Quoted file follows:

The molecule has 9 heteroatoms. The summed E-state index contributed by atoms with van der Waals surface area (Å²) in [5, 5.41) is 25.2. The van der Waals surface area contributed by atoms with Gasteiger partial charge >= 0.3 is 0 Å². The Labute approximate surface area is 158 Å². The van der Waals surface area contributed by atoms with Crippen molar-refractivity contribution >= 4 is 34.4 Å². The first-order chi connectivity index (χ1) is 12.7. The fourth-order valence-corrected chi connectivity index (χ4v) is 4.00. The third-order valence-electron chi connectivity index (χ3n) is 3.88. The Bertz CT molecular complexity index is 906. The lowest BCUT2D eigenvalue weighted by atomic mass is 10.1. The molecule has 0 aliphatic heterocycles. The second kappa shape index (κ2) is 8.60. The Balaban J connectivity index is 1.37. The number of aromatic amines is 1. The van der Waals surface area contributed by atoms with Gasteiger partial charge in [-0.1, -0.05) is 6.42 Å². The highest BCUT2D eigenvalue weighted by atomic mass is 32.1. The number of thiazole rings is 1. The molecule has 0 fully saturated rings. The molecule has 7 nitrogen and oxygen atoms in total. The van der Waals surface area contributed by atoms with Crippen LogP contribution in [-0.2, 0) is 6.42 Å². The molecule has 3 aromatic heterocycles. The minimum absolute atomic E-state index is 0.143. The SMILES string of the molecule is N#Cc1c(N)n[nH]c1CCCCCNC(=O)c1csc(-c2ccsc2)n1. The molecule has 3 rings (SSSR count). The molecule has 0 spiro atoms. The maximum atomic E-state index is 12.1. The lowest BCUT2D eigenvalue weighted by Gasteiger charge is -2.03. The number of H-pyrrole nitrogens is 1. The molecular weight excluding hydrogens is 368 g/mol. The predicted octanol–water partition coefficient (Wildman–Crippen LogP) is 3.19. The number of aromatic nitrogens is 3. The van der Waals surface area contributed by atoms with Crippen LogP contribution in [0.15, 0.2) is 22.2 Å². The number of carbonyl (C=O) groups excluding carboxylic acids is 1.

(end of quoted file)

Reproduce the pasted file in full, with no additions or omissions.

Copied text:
The molecule has 9 heteroatoms. The summed E-state index contributed by atoms with van der Waals surface area (Å²) in [5, 5.41) is 25.2. The van der Waals surface area contributed by atoms with Gasteiger partial charge >= 0.3 is 0 Å². The Labute approximate surface area is 158 Å². The van der Waals surface area contributed by atoms with Crippen molar-refractivity contribution >= 4 is 34.4 Å². The first-order chi connectivity index (χ1) is 12.7. The fourth-order valence-corrected chi connectivity index (χ4v) is 4.00. The third-order valence-electron chi connectivity index (χ3n) is 3.88. The Bertz CT molecular complexity index is 906. The lowest BCUT2D eigenvalue weighted by atomic mass is 10.1. The molecule has 0 aliphatic heterocycles. The second kappa shape index (κ2) is 8.60. The Balaban J connectivity index is 1.37. The number of aromatic amines is 1. The van der Waals surface area contributed by atoms with Gasteiger partial charge in [-0.1, -0.05) is 6.42 Å². The highest BCUT2D eigenvalue weighted by atomic mass is 32.1. The number of thiazole rings is 1. The molecule has 0 fully saturated rings. The molecule has 7 nitrogen and oxygen atoms in total. The van der Waals surface area contributed by atoms with Crippen LogP contribution in [-0.2, 0) is 6.42 Å². The molecule has 3 aromatic heterocycles. The minimum absolute atomic E-state index is 0.143. The SMILES string of the molecule is N#Cc1c(N)n[nH]c1CCCCCNC(=O)c1csc(-c2ccsc2)n1. The molecule has 3 rings (SSSR count). The molecule has 0 spiro atoms. The maximum atomic E-state index is 12.1. The lowest BCUT2D eigenvalue weighted by Gasteiger charge is -2.03. The number of H-pyrrole nitrogens is 1. The molecular weight excluding hydrogens is 368 g/mol. The predicted octanol–water partition coefficient (Wildman–Crippen LogP) is 3.19. The number of aromatic nitrogens is 3. The van der Waals surface area contributed by atoms with Crippen LogP contribution in [0.15, 0.2) is 22.2 Å². The number of carbonyl (C=O) groups excluding carboxylic acids is 1.